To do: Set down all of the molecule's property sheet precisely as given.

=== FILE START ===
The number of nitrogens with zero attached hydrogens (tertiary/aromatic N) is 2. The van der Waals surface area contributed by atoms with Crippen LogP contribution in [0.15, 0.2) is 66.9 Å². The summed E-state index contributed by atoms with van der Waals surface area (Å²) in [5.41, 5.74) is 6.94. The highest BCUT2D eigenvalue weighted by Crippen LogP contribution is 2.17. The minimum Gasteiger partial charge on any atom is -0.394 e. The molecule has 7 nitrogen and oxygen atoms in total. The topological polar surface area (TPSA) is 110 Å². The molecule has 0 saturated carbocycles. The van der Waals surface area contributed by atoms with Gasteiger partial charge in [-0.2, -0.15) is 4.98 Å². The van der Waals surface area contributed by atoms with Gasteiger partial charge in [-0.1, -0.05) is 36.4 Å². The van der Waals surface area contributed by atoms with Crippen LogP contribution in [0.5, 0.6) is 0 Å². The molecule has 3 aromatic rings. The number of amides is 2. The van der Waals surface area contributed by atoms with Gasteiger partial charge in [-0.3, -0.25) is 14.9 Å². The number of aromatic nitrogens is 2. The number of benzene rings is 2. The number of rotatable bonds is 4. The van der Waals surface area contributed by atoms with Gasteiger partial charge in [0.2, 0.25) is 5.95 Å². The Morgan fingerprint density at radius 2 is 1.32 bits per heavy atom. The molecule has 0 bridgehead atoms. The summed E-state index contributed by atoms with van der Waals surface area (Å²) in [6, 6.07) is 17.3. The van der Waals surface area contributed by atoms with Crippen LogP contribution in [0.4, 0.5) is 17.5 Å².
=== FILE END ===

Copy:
The number of nitrogens with zero attached hydrogens (tertiary/aromatic N) is 2. The van der Waals surface area contributed by atoms with Crippen LogP contribution in [0.15, 0.2) is 66.9 Å². The summed E-state index contributed by atoms with van der Waals surface area (Å²) in [5.41, 5.74) is 6.94. The highest BCUT2D eigenvalue weighted by Crippen LogP contribution is 2.17. The minimum Gasteiger partial charge on any atom is -0.394 e. The molecule has 7 nitrogen and oxygen atoms in total. The topological polar surface area (TPSA) is 110 Å². The molecule has 0 saturated carbocycles. The van der Waals surface area contributed by atoms with Gasteiger partial charge in [-0.2, -0.15) is 4.98 Å². The van der Waals surface area contributed by atoms with Gasteiger partial charge in [-0.1, -0.05) is 36.4 Å². The van der Waals surface area contributed by atoms with Crippen LogP contribution in [0.5, 0.6) is 0 Å². The molecule has 3 aromatic rings. The number of amides is 2. The van der Waals surface area contributed by atoms with Gasteiger partial charge in [-0.3, -0.25) is 14.9 Å². The number of aromatic nitrogens is 2. The number of benzene rings is 2. The number of rotatable bonds is 4. The van der Waals surface area contributed by atoms with Gasteiger partial charge in [0.2, 0.25) is 5.95 Å². The Morgan fingerprint density at radius 2 is 1.32 bits per heavy atom. The molecule has 0 bridgehead atoms. The summed E-state index contributed by atoms with van der Waals surface area (Å²) in [6, 6.07) is 17.3. The van der Waals surface area contributed by atoms with Crippen LogP contribution in [0.4, 0.5) is 17.5 Å².